He lasted several months, longer than they gave him and it appeared that he made up his mind to make it to Christmas and New Years. It was a few days after January 1st when I felt he chose to let go and the decline was rapid. I still do not know why I chose to stay over the night he died; I remember talking to a friend saying I do not think he will last a week. I had no idea that he would lose his battle that night, January 8th, 1985 at 2:21 am. I was laying down in front of the fireplace when shortly after my mom called me to his bedside where he took his last breath. I remember the pained look on his face which bothered me and it was then that I finally cried. I also remember the complete silence in the room, having lung cancer is not pretty and the labored breathing still comes to mind whenever I hear a coffee percolator. He was 54 and told me earlier that he was not afraid to die and felt he had lived a long full life….this was a rare moment that I recall my dad was wrong.
Through the years after going to multiple funerals on a regular basis I felt that I had become numb to death. Sure I felt sorrow but not too much because growing older and having older relatives pass away was becoming routine.
I think there is a line in the scripture that states, “Death is Sure”, but I really do not give it much thought. I have become more paranoid or even hypochondriac (ish) thinking that I will develop cancer due to my family’s history. There are times when I have been convinced that cancer is developing inside of me and I am obsessed with cutting it off at the pass. I also have hypertension so I am under a cardiologist’s care as well as several medications. I do wonder at times what will knock me off.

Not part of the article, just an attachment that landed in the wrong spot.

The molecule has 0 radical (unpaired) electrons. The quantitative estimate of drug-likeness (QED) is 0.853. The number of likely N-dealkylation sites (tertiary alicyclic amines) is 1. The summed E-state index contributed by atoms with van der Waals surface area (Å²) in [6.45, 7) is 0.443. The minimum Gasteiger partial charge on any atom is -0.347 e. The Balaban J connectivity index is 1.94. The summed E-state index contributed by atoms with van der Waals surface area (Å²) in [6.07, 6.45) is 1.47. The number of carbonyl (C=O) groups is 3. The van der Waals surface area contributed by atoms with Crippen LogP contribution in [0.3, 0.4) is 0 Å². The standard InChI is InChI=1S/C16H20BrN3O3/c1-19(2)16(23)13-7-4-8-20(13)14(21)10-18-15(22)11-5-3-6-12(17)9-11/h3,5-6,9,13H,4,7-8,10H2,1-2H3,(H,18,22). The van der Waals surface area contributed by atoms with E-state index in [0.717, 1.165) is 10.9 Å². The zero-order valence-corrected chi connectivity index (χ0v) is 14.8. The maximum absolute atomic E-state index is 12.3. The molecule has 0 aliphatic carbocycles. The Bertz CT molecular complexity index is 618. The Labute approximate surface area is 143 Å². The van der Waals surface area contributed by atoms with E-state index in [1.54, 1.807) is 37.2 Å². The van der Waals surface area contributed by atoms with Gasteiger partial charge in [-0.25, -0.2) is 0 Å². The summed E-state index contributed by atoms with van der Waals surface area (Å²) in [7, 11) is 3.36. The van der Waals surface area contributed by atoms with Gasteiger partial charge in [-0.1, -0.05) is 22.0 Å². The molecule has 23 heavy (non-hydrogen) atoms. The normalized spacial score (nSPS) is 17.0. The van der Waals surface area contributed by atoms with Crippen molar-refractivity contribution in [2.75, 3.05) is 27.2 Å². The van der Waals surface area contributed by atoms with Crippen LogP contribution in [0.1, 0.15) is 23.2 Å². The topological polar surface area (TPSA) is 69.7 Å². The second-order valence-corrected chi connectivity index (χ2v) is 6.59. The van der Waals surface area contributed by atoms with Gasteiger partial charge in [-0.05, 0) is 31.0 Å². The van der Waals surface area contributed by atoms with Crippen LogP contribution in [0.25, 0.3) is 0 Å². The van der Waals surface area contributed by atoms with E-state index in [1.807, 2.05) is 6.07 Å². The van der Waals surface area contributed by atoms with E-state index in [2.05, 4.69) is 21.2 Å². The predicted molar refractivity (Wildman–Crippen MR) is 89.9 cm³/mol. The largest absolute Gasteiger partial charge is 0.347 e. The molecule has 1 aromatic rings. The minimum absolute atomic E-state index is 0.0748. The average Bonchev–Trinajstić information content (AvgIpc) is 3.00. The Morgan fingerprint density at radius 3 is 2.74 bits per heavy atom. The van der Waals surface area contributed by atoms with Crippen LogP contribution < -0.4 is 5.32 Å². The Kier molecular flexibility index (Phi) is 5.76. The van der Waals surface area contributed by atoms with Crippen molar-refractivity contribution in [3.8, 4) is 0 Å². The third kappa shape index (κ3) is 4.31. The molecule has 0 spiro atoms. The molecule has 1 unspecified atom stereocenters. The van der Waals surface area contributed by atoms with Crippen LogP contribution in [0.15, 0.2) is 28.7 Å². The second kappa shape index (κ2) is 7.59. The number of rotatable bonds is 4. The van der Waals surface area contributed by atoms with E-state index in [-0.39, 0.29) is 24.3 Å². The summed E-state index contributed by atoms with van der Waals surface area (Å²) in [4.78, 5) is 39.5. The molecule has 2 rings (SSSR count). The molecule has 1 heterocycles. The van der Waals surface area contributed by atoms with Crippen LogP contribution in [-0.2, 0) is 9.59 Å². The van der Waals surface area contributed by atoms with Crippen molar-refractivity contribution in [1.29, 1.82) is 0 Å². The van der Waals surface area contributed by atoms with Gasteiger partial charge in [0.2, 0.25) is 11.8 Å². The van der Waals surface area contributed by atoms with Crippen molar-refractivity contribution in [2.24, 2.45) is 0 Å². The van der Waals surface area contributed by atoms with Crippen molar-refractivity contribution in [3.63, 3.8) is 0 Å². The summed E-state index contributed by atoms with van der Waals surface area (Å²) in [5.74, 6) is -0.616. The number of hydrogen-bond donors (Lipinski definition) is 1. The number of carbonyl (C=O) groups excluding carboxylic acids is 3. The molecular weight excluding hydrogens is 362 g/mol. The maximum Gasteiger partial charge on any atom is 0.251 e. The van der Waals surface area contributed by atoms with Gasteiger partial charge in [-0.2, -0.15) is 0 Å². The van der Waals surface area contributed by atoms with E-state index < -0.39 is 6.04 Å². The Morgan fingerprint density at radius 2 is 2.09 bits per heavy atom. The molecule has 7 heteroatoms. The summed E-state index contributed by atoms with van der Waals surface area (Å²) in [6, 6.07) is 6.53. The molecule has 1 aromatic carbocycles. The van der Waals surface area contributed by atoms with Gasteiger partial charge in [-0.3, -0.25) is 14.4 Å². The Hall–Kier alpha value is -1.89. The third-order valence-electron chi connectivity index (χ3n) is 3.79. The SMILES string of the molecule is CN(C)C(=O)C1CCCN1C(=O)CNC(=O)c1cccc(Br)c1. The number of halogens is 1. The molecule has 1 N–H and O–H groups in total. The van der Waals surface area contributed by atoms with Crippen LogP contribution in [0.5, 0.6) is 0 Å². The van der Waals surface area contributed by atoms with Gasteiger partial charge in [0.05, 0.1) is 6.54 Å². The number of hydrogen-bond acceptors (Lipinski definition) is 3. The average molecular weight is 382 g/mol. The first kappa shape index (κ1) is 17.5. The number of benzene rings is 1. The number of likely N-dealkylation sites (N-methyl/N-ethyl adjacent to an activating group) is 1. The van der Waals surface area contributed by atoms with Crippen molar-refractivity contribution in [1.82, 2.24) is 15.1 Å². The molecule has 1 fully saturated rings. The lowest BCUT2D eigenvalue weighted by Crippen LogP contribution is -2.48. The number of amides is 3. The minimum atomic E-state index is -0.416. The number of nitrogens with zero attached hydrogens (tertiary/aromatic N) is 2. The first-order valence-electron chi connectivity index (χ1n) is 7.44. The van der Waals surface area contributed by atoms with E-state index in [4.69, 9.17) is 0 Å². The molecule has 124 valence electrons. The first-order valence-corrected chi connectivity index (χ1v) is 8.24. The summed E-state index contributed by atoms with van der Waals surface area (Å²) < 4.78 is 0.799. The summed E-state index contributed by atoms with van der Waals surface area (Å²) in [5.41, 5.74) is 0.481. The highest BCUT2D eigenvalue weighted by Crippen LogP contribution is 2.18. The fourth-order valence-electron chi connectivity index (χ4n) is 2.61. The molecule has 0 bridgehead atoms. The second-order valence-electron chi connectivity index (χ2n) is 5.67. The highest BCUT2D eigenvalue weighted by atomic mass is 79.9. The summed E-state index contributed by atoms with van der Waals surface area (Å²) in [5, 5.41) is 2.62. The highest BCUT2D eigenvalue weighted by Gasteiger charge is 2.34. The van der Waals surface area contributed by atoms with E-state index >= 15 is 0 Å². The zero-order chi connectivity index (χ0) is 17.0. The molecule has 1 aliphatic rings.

Wes, my friend who passed away last month opened my eyes to a sense of reality. I am still in disbelief that he died and I actually dreamed about him last night and remember crying when I saw him. My mom has always said do not put a human on a pedestal. It was not that Wes was on a pedestal but he was a fitness fanatic, a coach and Physical Education teacher and in my eyes, someone who would live a long time. Wes could do anything, he was strong not just in a physical way but his whole being was strong. Other than my parents I cannot think of anyone who has affected me more; he was a life coach to me.
I guess his passing was a gut checking reality to me; realization confirming that all of our days are numbered and not on our own personal timetable.
This past few weeks after his death has seen me walk gingerly through life; trying to avoid the inevitable like I really can control the time and place. It is constantly on my mind now that I too can drop dead at any time regardless of my fitness level and medications. Walking into the house, into my office, anywhere it is like I am trying to look around the corner for the reaper to appear. My physical steps are gingerly taken and I need to wake out of this.
This is my attempt at accepting the inevitable….I guess by trying to freeze frame every moment, succumbing to the fact that the only thing you can really be sure of is death and yes taxes. My legacy is what I am working now. Maybe writing about it is comforting knowing that those who care about me will have a glimpse of what I feel.
What I need to focus on is living each day like it was my last, leaving nothing undone.